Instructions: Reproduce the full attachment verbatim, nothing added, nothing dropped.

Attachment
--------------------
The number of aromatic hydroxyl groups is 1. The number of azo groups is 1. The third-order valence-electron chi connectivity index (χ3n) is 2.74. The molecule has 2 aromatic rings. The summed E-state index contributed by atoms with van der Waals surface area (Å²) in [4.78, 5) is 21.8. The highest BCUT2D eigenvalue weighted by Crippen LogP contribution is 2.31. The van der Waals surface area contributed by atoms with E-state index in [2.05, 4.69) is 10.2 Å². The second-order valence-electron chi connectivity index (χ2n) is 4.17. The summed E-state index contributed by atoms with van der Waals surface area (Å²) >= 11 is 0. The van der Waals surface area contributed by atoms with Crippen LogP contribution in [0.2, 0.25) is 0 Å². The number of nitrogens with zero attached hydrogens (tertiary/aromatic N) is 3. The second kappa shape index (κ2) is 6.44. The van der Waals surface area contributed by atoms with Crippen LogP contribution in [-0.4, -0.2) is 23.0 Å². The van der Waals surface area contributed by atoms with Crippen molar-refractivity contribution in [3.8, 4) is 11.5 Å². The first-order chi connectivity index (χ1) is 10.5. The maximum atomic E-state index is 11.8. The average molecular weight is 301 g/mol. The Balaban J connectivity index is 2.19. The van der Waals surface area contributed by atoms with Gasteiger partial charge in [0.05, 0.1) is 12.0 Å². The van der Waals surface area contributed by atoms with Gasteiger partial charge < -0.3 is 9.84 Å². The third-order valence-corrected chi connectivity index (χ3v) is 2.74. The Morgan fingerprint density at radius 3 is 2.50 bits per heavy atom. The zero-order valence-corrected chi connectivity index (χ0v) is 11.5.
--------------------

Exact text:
The number of aromatic hydroxyl groups is 1. The number of azo groups is 1. The third-order valence-electron chi connectivity index (χ3n) is 2.74. The molecule has 2 aromatic rings. The summed E-state index contributed by atoms with van der Waals surface area (Å²) in [4.78, 5) is 21.8. The highest BCUT2D eigenvalue weighted by Crippen LogP contribution is 2.31. The van der Waals surface area contributed by atoms with E-state index in [2.05, 4.69) is 10.2 Å². The second-order valence-electron chi connectivity index (χ2n) is 4.17. The summed E-state index contributed by atoms with van der Waals surface area (Å²) >= 11 is 0. The van der Waals surface area contributed by atoms with Crippen LogP contribution in [0.2, 0.25) is 0 Å². The number of nitrogens with zero attached hydrogens (tertiary/aromatic N) is 3. The second kappa shape index (κ2) is 6.44. The van der Waals surface area contributed by atoms with Crippen LogP contribution in [-0.4, -0.2) is 23.0 Å². The van der Waals surface area contributed by atoms with Crippen molar-refractivity contribution in [3.8, 4) is 11.5 Å². The first-order chi connectivity index (χ1) is 10.5. The maximum atomic E-state index is 11.8. The average molecular weight is 301 g/mol. The Balaban J connectivity index is 2.19. The van der Waals surface area contributed by atoms with Gasteiger partial charge in [0.05, 0.1) is 12.0 Å². The van der Waals surface area contributed by atoms with Gasteiger partial charge < -0.3 is 9.84 Å². The third-order valence-corrected chi connectivity index (χ3v) is 2.74. The Morgan fingerprint density at radius 3 is 2.50 bits per heavy atom. The zero-order valence-corrected chi connectivity index (χ0v) is 11.5.